Introductory Algebra for College Students (7th Edition)

Published by Pearson
ISBN 10: 0-13417-805-X
ISBN 13: 978-0-13417-805-9

Chapter 4 - Section 4.3 - Solving Systems of Linear Equations by the Addition Method - Exercise Set - Page 310: 6


The solution is $(-3, 4)$.

Work Step by Step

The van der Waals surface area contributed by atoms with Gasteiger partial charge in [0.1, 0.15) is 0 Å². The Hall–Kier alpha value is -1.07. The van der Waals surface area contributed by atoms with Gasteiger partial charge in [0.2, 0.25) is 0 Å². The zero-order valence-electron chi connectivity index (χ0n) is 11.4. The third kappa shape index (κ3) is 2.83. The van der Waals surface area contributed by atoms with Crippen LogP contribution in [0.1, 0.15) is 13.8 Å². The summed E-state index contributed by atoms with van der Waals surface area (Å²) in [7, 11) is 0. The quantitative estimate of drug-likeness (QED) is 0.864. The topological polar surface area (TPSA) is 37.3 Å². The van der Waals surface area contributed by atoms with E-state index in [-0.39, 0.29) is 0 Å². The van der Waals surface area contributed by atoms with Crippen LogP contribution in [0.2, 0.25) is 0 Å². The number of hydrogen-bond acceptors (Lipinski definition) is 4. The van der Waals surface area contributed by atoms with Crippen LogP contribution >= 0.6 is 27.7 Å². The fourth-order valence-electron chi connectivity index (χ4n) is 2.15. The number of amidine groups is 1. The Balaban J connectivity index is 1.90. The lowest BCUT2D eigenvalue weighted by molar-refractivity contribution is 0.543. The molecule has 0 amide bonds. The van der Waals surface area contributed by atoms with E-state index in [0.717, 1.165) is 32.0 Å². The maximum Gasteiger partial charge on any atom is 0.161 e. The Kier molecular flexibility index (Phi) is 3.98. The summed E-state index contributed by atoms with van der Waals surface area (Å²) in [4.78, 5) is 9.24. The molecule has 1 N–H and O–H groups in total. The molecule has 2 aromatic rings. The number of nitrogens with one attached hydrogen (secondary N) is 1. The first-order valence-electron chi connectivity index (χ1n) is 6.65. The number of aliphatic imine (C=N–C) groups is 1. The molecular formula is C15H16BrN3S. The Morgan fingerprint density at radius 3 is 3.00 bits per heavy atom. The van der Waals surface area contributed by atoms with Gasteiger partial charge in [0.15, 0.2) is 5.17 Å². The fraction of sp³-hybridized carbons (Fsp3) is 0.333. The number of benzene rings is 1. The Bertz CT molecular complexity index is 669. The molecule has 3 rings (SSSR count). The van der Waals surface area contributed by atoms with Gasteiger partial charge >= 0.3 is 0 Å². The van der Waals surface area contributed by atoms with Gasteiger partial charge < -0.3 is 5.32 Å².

The coefficients of the $x$ term differ only in sign, so if we add these equations without modification, we will cancel out the $x$ term and can then solve for $y$: Let us add the equations. First, we cancel out the $x$ term: $2x + y = -2$ $-2x - 3y = -6$ _____________ $y = -2$ $-3y = -6$ Now we add both sides of the two equations to get: $-2y = -8$ Divide each side by $-2$ to solve for $y$: $y = 4$ Now that we have the value for $y$, we can plug this value into one of the equations to solve for $x$. Let's use the first equation: $2x + 4 = -2$ Subtract $4$ from each side of the equation to isolate the variable on one side of the equation and constants on the other: $2x = -6$ Divide each side of the equation by $2$ to solve for $x$: $x = -3$ The solution is $(-3, 4)$.
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